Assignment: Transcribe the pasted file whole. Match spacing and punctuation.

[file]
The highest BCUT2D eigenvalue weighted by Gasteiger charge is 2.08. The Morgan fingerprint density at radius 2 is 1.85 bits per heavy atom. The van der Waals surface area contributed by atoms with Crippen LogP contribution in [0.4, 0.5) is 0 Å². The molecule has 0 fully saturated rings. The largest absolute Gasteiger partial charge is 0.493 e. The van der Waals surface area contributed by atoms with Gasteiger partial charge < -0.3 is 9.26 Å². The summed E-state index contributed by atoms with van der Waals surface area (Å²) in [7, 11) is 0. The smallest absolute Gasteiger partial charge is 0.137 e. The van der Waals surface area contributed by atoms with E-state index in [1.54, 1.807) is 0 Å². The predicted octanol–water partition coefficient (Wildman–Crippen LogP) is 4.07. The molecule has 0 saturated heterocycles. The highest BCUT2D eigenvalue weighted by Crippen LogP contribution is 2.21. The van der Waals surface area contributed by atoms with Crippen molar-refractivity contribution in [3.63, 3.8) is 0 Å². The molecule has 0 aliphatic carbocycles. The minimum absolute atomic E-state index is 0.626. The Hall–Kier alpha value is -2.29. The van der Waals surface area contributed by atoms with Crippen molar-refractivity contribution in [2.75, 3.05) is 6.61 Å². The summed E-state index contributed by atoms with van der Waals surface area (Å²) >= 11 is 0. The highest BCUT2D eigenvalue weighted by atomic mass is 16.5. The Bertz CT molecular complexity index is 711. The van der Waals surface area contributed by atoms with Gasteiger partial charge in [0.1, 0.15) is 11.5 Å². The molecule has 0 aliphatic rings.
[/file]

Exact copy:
The highest BCUT2D eigenvalue weighted by Gasteiger charge is 2.08. The Morgan fingerprint density at radius 2 is 1.85 bits per heavy atom. The van der Waals surface area contributed by atoms with Crippen LogP contribution in [0.4, 0.5) is 0 Å². The molecule has 0 fully saturated rings. The largest absolute Gasteiger partial charge is 0.493 e. The van der Waals surface area contributed by atoms with Gasteiger partial charge < -0.3 is 9.26 Å². The summed E-state index contributed by atoms with van der Waals surface area (Å²) in [7, 11) is 0. The smallest absolute Gasteiger partial charge is 0.137 e. The van der Waals surface area contributed by atoms with E-state index in [1.54, 1.807) is 0 Å². The predicted octanol–water partition coefficient (Wildman–Crippen LogP) is 4.07. The molecule has 0 saturated heterocycles. The highest BCUT2D eigenvalue weighted by Crippen LogP contribution is 2.21. The van der Waals surface area contributed by atoms with Crippen molar-refractivity contribution in [3.63, 3.8) is 0 Å². The molecule has 0 aliphatic carbocycles. The minimum absolute atomic E-state index is 0.626. The Hall–Kier alpha value is -2.29. The van der Waals surface area contributed by atoms with Crippen molar-refractivity contribution in [2.75, 3.05) is 6.61 Å². The summed E-state index contributed by atoms with van der Waals surface area (Å²) >= 11 is 0. The highest BCUT2D eigenvalue weighted by atomic mass is 16.5. The Bertz CT molecular complexity index is 711. The van der Waals surface area contributed by atoms with Gasteiger partial charge in [0.1, 0.15) is 11.5 Å². The molecule has 0 aliphatic rings.